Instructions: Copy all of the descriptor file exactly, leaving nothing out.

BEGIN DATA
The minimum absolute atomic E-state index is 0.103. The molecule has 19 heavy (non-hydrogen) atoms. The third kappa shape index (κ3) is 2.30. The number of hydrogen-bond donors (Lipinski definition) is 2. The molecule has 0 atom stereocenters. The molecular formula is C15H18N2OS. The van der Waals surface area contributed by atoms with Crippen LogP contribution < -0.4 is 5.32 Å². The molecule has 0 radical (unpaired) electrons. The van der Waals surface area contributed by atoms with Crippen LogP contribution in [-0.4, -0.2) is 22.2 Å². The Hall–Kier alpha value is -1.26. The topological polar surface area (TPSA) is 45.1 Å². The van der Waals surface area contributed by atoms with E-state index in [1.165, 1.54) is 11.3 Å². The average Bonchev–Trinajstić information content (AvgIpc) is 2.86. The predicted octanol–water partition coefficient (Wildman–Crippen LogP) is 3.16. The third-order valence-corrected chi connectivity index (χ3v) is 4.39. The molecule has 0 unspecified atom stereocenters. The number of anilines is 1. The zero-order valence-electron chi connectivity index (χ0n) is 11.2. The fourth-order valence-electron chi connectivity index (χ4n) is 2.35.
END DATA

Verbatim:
The minimum absolute atomic E-state index is 0.103. The molecule has 19 heavy (non-hydrogen) atoms. The third kappa shape index (κ3) is 2.30. The number of hydrogen-bond donors (Lipinski definition) is 2. The molecule has 0 atom stereocenters. The molecular formula is C15H18N2OS. The van der Waals surface area contributed by atoms with Crippen LogP contribution < -0.4 is 5.32 Å². The molecule has 0 radical (unpaired) electrons. The van der Waals surface area contributed by atoms with Crippen LogP contribution in [-0.4, -0.2) is 22.2 Å². The Hall–Kier alpha value is -1.26. The topological polar surface area (TPSA) is 45.1 Å². The van der Waals surface area contributed by atoms with E-state index in [1.165, 1.54) is 11.3 Å². The average Bonchev–Trinajstić information content (AvgIpc) is 2.86. The predicted octanol–water partition coefficient (Wildman–Crippen LogP) is 3.16. The third-order valence-corrected chi connectivity index (χ3v) is 4.39. The molecule has 0 unspecified atom stereocenters. The number of anilines is 1. The zero-order valence-electron chi connectivity index (χ0n) is 11.2. The fourth-order valence-electron chi connectivity index (χ4n) is 2.35.